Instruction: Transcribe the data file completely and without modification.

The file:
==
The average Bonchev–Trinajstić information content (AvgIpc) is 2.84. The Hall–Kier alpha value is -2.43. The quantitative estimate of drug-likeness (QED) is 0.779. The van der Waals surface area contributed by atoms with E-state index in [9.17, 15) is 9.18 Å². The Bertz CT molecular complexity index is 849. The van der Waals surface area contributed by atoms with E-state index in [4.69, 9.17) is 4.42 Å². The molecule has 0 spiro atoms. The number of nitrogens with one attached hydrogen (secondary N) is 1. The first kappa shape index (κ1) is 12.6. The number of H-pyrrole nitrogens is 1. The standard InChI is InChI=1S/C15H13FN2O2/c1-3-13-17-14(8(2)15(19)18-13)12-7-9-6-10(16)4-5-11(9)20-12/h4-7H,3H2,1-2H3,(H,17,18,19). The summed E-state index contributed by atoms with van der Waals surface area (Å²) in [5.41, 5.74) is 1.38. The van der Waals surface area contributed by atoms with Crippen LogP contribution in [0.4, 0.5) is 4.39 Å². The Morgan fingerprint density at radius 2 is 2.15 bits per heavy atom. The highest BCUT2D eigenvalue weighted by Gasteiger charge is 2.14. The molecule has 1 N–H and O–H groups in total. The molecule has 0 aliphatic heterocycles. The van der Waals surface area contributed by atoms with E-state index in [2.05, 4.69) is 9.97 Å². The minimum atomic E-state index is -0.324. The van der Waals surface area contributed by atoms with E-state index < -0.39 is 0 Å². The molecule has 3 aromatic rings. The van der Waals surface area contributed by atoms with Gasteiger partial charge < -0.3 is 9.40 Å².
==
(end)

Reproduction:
The average Bonchev–Trinajstić information content (AvgIpc) is 2.84. The Hall–Kier alpha value is -2.43. The quantitative estimate of drug-likeness (QED) is 0.779. The van der Waals surface area contributed by atoms with E-state index in [9.17, 15) is 9.18 Å². The Bertz CT molecular complexity index is 849. The van der Waals surface area contributed by atoms with E-state index in [4.69, 9.17) is 4.42 Å². The molecule has 0 spiro atoms. The number of nitrogens with one attached hydrogen (secondary N) is 1. The first kappa shape index (κ1) is 12.6. The number of H-pyrrole nitrogens is 1. The standard InChI is InChI=1S/C15H13FN2O2/c1-3-13-17-14(8(2)15(19)18-13)12-7-9-6-10(16)4-5-11(9)20-12/h4-7H,3H2,1-2H3,(H,17,18,19). The summed E-state index contributed by atoms with van der Waals surface area (Å²) in [5.41, 5.74) is 1.38. The van der Waals surface area contributed by atoms with Crippen LogP contribution in [0.4, 0.5) is 4.39 Å². The Morgan fingerprint density at radius 2 is 2.15 bits per heavy atom. The highest BCUT2D eigenvalue weighted by Gasteiger charge is 2.14. The molecule has 1 N–H and O–H groups in total. The molecule has 0 aliphatic heterocycles. The van der Waals surface area contributed by atoms with E-state index in [2.05, 4.69) is 9.97 Å². The minimum atomic E-state index is -0.324. The van der Waals surface area contributed by atoms with E-state index < -0.39 is 0 Å². The molecule has 3 aromatic rings. The van der Waals surface area contributed by atoms with Gasteiger partial charge < -0.3 is 9.40 Å².